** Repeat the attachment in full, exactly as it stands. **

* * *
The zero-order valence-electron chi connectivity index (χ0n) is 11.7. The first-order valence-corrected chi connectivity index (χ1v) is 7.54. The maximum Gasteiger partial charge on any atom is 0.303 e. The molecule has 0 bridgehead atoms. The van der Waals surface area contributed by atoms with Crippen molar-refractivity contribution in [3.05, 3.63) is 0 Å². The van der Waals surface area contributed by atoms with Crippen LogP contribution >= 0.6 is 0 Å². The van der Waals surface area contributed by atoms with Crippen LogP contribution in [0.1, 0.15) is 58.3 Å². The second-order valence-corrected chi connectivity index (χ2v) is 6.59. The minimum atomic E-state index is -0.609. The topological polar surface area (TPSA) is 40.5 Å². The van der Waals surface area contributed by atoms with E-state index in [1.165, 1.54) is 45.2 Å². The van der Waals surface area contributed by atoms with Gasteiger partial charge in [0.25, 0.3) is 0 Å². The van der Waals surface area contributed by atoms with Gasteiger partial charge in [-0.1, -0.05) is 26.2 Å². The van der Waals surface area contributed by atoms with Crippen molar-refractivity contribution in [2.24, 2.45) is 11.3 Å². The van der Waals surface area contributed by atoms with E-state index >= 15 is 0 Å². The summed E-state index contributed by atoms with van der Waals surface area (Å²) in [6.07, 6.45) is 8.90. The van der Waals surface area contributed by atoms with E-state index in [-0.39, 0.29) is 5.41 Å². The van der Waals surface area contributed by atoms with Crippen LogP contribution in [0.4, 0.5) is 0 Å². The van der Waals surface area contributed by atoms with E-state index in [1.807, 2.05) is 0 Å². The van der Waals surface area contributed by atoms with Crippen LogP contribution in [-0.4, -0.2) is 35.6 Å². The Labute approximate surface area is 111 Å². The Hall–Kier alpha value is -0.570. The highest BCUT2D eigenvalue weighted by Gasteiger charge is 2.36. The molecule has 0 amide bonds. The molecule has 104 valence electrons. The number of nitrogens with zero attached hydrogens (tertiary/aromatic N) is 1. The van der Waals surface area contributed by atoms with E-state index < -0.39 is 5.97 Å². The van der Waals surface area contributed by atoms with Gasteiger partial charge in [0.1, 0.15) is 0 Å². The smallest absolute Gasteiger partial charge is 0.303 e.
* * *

The zero-order valence-electron chi connectivity index (χ0n) is 11.7. The first-order valence-corrected chi connectivity index (χ1v) is 7.54. The maximum Gasteiger partial charge on any atom is 0.303 e. The molecule has 0 bridgehead atoms. The van der Waals surface area contributed by atoms with Crippen molar-refractivity contribution in [3.05, 3.63) is 0 Å². The van der Waals surface area contributed by atoms with Crippen LogP contribution >= 0.6 is 0 Å². The van der Waals surface area contributed by atoms with Crippen LogP contribution in [0.1, 0.15) is 58.3 Å². The second-order valence-corrected chi connectivity index (χ2v) is 6.59. The minimum atomic E-state index is -0.609. The topological polar surface area (TPSA) is 40.5 Å². The van der Waals surface area contributed by atoms with E-state index in [1.165, 1.54) is 45.2 Å². The van der Waals surface area contributed by atoms with Gasteiger partial charge in [0.25, 0.3) is 0 Å². The van der Waals surface area contributed by atoms with Gasteiger partial charge in [-0.1, -0.05) is 26.2 Å². The van der Waals surface area contributed by atoms with Crippen molar-refractivity contribution in [2.24, 2.45) is 11.3 Å². The van der Waals surface area contributed by atoms with E-state index >= 15 is 0 Å². The summed E-state index contributed by atoms with van der Waals surface area (Å²) in [6.07, 6.45) is 8.90. The van der Waals surface area contributed by atoms with E-state index in [-0.39, 0.29) is 5.41 Å². The van der Waals surface area contributed by atoms with Crippen LogP contribution in [0.4, 0.5) is 0 Å². The van der Waals surface area contributed by atoms with E-state index in [1.807, 2.05) is 0 Å². The van der Waals surface area contributed by atoms with Crippen LogP contribution in [-0.4, -0.2) is 35.6 Å². The Labute approximate surface area is 111 Å². The Hall–Kier alpha value is -0.570. The highest BCUT2D eigenvalue weighted by Gasteiger charge is 2.36. The molecule has 0 amide bonds. The molecule has 104 valence electrons. The number of nitrogens with zero attached hydrogens (tertiary/aromatic N) is 1. The van der Waals surface area contributed by atoms with E-state index < -0.39 is 5.97 Å². The van der Waals surface area contributed by atoms with Gasteiger partial charge in [0.1, 0.15) is 0 Å². The smallest absolute Gasteiger partial charge is 0.303 e.